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View Full Version : Is it faux pas to re-write?



LOG
09-19-2009, 10:05 AM
Is it?
I don't believe I've ever seen a re-written book myself...

BenPanced
09-19-2009, 10:26 AM
Sequels? Yes.

Rewrites? Never.

kaitie
09-19-2009, 10:28 AM
Dean Koontz has rewritten several books that were originally published under pseudonyms.

willietheshakes
09-19-2009, 12:02 PM
In Canada, Timothy Findley and Barry Callaghan have both done it. The amount of "editing" Stephen King did on The Stand for the Complete version is borderline...

icerose
09-19-2009, 08:26 PM
Is it your book? Has it been published before? Are you making it a new book?

Christine N.
09-19-2009, 09:03 PM
Samhain puts out revised and reprinted books all the time. Older books that have been 'expanded' or whatever. But that may only be a romance thing, or with books that only had a short print existence the first time due to publisher problems.

lauraannwilliams
09-19-2009, 09:08 PM
It's not unheard of to me -

Robin McKinley first retold "Beauty and the Beast" as a Young Adult novel, Beauty. Years later, she released Rose Daughter - it's still a retelling of Beauty and the Beast, but the characters, plot and much else are extremely different from her first version.

O.R. Melling revised the Hunter's Moon ( and two other stories ) for re-release in an omnibus edition - I'm not entirely certain what was changed, as I only own the new edition, but I seem to vaguely remember that there were supposed to be new scenes in the new edition, and the ending may have been edited a bit as well.

blacbird
09-19-2009, 10:14 PM
I'm unclear on what you mean by "re-written". I suspect some others here are, too.

caw

Bartholomew
09-19-2009, 10:31 PM
In my dorm, it's a faux pas to write. I generally have to go to the upper-classman dorms to find quiet.

Ryan David Jahn
09-19-2009, 11:07 PM
You mean releasing an alternate version later?

David Morrell did that with The Totem, Stephen King with The Stand, Harlan Ellison with dozens of stories in dozens of collections. I don't think it's terribly common, but it happens -- if that's what you're talking about.

maestrowork
09-20-2009, 01:49 AM
I plan to rewrite TPB if it gets picked up by a major for a reprint. :)

blacbird
09-20-2009, 07:44 AM
You mean releasing an alternate version later?

David Morrell did that with The Totem, Stephen King with The Stand, Harlan Ellison with dozens of stories in dozens of collections. I don't think it's terribly common, but it happens -- if that's what you're talking about.

Reiterating my confusion, in a slightly different form. Really, just what exactly is the OP talking about? You'll get better answers with a little clarification.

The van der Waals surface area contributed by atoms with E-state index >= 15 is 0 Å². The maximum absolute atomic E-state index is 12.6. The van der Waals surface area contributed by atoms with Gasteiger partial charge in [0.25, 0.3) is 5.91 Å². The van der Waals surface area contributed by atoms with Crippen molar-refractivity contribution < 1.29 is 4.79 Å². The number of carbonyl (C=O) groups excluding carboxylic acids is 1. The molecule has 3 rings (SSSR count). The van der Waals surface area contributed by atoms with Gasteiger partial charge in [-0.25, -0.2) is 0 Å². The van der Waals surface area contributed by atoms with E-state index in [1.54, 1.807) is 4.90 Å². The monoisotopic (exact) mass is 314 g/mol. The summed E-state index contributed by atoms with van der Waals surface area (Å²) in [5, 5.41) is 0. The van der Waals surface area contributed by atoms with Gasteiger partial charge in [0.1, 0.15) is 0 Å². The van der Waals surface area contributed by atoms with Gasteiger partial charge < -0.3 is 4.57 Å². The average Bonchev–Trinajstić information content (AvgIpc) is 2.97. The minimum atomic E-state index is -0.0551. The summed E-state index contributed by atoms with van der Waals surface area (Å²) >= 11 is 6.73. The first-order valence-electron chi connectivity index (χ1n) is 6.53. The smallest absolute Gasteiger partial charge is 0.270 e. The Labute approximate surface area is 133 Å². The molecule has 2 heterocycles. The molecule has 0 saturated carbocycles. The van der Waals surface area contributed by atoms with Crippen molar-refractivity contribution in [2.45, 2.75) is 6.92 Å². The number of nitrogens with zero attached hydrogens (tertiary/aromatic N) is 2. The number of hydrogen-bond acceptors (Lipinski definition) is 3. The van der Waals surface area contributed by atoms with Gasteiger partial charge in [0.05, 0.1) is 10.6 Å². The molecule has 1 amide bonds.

caw

LOG
09-20-2009, 08:43 AM
Clarifiction:
Assume it is a rewrite of an already published book.
Rewrite as in altering parts of the plot, but the majority of it would remain the same. Whether the changes would be highly significant is hard to tell since I don't have a specific example.

BenPanced
09-20-2009, 09:22 AM
I've never heard of it happening. Tons of copyright and/or trademark and other rights issues that might make even the most season pro sick.

Terie
09-20-2009, 12:09 PM
Further clarification is still required. Are you asking whether an author has ever published a rewritten version of their own book? Or are you asking whether another writer can come along and rewrite someone else's work?

In the case of the latter, if the work is still under copyright, 'rewriting' it without the copyright holder's permission is illegal and the work is unpublishable. Although some authors do permit fanfiction, it's still unpublishable. If the work is in the public domain, it's legal, and if you're doing something clever (such as PRIDE AND PREJUDICE AND ZOMBIES), possibly even publishable. But you have to be doing something seriously clever to pull it off.

In the former case, I've never heard of an author doing such a thing, but I suppose it might have happened.

willietheshakes
09-21-2009, 05:01 AM
I've never heard of it happening.

Aside from the 6 or 8 examples cited earlier in this thread, you mean? :)

katiemac
09-21-2009, 05:11 AM
Assume it is a rewrite of an already published book.
Rewrite as in altering parts of the plot, but the majority of it would remain the same. Whether the changes would be highly significant is hard to tell since I don't have a specific example.

The bottom line, aside from potential copyright issues, is there doesn't seem to be a point. What's in it for a publisher to spend money to print a book like this if it's mostly the same as the original? It would seem very difficult to get a project off the ground, I think, especially without being part of the original yourself, and then only the well-known authors guaranteed to sell an alternate edited version (King) would attempt it. (Of course, unless it's something like Ray's example where the book is picked up by a different publisher.)

LOG
09-21-2009, 05:20 AM
Assume it's one of my stories.

katiemac
09-21-2009, 08:31 AM
Assume it's one of my stories.

Even then you'd need to get the publisher behind you, and I think there would need to be an exceptionally good reason for them to consider it. If the book didn't sell out its original printing, I'd say there's zero chance of a rewrite getting published, unless via another publisher. Still a tough sell.

maestrowork
09-21-2009, 05:03 PM
If it's in public domain, then yeah, if you have a unique idea, go for it. Pride & Prejudice & Zombies is a hoot. Gregory Maguire made a name for himself for rewriting fairytales and the Wizard of Oz.

They are not just rewrites. They are original ideas based on published materials. I doubt a publisher would be interested if the writer wanted to do Pride & Prejudice better than Jane Austen did, or if Maguire had simply rewrote Wizard of Oz his way.

Fanfic (of copyrighted materials) are not publishable.